Politics of Poverty

Global poverty and foreign aid: A laughing matter?

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Mumbai comic Tanmay Bhat. Photo: StandUpPlanet.org

StandUp Planet and Oxfam want more US investments in human potential.

Since comedy is born out of adversity, shouldn’t up-and-coming comics in poor countries have lots at which to poke fun?

This is how Stand Up Planet is born.

In the film, Los Angeles comic Hasan Minhaj travels to India and South Africa to determine if comedy is truly universal, and whether it can be used as a tool to tackle some of the world’s most difficult and deeply-entrenched issues.

StandUp Planet male circumcision
South Africa comedy pioneer Kagiso Lediga and Hasan Minhaj encourage a comrade as he’s about to be circumcised at a clinic in Johannesburg. Photo: StandUpPlanet.org

In India, Minhaj learns that over 50 percent of Indians defecate outside, resulting in 1600 kids dying each day in India of sanitation-related illnesses. In South Africa, he delves into the nation’s income inequality and AIDS crisis, visiting two very different neighborhoods and a male circumcision clinic.

Despite the issues in front of them, the comics Minhaj meets in Mumbai and Johannesburg tells us the story of people turning “problems to punch lines.” They represent the tremendous human potential that lies, often unlocked, in every place in the world.

Comics Mpho Popps, Hasan Minhaj, Aditi Mittal. Photo: StandUpPlanet.org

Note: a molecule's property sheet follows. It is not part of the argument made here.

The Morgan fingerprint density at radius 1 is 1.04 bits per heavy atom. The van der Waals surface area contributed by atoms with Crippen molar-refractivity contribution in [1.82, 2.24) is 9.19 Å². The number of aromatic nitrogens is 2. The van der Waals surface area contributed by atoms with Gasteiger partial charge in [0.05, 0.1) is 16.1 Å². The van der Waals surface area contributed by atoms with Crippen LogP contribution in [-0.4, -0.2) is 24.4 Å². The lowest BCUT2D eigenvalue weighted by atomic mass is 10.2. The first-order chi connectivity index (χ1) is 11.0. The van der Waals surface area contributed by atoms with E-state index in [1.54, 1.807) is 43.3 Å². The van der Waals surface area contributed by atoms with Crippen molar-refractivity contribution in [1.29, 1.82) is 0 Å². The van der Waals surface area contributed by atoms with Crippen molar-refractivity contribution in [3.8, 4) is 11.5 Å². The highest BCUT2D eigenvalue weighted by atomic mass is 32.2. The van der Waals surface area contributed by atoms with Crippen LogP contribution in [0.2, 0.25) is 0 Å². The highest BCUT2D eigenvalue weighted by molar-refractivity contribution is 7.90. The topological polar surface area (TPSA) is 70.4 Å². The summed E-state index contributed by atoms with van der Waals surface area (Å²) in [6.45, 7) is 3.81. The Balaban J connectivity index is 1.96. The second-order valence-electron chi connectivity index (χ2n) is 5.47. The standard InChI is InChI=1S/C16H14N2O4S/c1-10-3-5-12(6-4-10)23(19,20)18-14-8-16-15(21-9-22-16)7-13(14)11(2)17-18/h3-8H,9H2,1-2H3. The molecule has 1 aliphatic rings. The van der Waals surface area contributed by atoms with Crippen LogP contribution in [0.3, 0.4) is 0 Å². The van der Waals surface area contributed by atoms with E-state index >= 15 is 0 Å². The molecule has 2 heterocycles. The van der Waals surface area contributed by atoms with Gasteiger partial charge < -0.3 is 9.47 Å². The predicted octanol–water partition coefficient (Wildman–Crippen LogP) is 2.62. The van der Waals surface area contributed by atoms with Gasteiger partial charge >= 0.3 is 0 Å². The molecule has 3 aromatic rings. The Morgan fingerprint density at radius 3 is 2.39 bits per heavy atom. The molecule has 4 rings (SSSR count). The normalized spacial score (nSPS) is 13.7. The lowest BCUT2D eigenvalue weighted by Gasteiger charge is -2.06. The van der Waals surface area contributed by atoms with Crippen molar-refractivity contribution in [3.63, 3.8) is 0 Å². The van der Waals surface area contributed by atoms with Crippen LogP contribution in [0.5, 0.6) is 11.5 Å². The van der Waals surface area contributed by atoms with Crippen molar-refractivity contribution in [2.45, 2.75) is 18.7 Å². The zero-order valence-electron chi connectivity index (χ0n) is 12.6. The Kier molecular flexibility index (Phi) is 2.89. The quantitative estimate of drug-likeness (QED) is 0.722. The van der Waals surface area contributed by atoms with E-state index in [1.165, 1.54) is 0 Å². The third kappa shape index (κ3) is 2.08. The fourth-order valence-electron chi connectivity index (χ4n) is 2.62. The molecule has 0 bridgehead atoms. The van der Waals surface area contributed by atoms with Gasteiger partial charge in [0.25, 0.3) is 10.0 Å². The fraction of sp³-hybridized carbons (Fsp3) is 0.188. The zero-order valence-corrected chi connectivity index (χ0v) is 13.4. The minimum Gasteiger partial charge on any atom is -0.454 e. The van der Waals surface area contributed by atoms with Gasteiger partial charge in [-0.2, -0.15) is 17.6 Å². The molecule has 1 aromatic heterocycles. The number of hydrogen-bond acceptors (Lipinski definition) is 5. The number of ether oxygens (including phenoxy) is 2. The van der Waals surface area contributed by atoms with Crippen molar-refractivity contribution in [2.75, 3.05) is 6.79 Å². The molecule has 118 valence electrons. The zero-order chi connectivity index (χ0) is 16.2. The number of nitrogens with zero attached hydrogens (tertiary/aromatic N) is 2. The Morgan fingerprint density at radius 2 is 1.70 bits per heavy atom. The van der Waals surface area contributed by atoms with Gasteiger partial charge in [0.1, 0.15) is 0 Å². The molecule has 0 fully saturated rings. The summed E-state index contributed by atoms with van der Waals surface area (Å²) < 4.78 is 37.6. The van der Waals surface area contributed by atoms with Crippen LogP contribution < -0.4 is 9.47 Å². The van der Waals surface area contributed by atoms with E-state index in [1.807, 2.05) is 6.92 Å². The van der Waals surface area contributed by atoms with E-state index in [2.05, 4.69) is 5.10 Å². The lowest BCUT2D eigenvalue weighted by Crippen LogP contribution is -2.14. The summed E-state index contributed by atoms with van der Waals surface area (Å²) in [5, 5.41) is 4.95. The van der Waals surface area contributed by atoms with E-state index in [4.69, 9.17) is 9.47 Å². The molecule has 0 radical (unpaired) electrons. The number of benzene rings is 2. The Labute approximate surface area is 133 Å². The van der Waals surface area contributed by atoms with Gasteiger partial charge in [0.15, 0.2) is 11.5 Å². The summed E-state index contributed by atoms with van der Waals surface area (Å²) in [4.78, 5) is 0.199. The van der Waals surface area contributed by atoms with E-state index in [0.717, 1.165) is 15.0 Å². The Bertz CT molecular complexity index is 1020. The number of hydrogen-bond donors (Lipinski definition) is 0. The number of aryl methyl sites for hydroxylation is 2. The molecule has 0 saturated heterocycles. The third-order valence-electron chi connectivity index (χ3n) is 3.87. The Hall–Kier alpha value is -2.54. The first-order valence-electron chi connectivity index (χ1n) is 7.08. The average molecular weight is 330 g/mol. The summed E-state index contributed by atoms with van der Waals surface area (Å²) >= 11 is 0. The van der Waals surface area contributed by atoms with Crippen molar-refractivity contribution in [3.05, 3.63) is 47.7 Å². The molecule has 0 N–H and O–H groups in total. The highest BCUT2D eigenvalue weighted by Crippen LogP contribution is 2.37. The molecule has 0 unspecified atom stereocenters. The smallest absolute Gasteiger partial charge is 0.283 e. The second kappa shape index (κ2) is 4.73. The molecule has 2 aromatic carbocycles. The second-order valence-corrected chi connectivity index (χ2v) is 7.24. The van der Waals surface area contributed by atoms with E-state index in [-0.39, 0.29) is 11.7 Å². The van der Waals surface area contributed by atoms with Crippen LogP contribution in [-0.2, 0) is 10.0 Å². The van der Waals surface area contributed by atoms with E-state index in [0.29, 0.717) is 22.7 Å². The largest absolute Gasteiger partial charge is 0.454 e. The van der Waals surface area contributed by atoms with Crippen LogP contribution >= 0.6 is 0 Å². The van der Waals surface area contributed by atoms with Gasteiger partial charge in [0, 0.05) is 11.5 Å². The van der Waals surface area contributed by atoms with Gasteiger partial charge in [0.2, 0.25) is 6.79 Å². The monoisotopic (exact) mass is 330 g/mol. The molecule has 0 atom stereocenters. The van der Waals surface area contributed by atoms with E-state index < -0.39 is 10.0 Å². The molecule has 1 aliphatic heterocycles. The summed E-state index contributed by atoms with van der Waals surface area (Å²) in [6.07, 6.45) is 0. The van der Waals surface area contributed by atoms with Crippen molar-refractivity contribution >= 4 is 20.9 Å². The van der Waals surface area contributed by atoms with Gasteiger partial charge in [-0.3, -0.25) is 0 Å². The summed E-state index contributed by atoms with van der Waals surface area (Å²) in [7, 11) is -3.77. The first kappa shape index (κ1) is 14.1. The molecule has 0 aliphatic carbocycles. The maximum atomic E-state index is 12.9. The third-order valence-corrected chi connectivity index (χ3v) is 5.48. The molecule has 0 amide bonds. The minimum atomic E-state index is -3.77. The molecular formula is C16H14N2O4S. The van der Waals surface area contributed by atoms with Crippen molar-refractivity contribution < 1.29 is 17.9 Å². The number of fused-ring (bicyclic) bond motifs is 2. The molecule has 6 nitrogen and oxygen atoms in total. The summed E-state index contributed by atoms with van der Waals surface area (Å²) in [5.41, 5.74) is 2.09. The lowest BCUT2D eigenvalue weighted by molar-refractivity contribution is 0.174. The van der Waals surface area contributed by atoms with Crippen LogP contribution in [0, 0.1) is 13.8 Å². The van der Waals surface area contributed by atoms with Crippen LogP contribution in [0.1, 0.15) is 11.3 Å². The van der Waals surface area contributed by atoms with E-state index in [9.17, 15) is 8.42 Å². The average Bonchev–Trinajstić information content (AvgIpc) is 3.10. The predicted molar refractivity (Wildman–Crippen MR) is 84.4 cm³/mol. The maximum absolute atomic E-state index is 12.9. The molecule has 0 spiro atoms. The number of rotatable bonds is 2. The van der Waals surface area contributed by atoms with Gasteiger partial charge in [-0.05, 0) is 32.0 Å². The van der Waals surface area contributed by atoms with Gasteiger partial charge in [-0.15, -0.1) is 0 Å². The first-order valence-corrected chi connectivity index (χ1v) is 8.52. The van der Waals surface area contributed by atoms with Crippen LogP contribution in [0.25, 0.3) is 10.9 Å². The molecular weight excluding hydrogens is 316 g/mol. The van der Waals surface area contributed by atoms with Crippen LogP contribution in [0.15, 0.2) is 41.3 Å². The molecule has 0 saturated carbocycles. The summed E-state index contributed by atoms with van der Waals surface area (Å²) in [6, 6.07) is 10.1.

The comics in the film tackle deep-rooted economic problems like sweatshop labor and even touchy historical topics like colonialism and racial injustice in a way that informs, inspires, and empowers. In the film, Aditi Mittal shines a light on gender discrimination in Mumbai and Mpho Popps counsels youth about protecting themselves from HIV in Johannesburg – all while making you laugh.

Loyiso Gola (center) is often called “the Jon Stewart of South Africa.” Here he shows Minhaj a home in Alexandria township like the one in which he grew up. Photo: StandUpPlanet.org

This hilarious and moving film challenges the narrative most often presented about the problems facing 80% of the world’s population who live on less than $10 per day. It tells the story of brave and forthright comics like Mittal, Popps, and countless other leaders using creative and enterprising problem-solving skills to make positive changes in their nations and neighborhoods.

Ok, so I’ve got a laugh for you.

Americans spend more on candy each year than the US government spends on poverty-reducing foreign assistance.

That’s right. Even though 81% of the US population believes we have “a moral responsibility to work to reduce hunger and severe poverty in poor countries,” the US federal government spends less than one percent of its budget on foreign assistance that alleviates suffering from man-made and natural disasters or that promotes economic growth in poor countries.

And to me, that is a total joke.


Watch the premier of Stand Up Planet on Wednesday, May 14 on PIVOT, Link TV, KCET-Los Angeles, or online.

Oxfam has partnered with StandUp Planet to tell Congress: No cuts to lifesaving, poverty-reducing foreign assistance.

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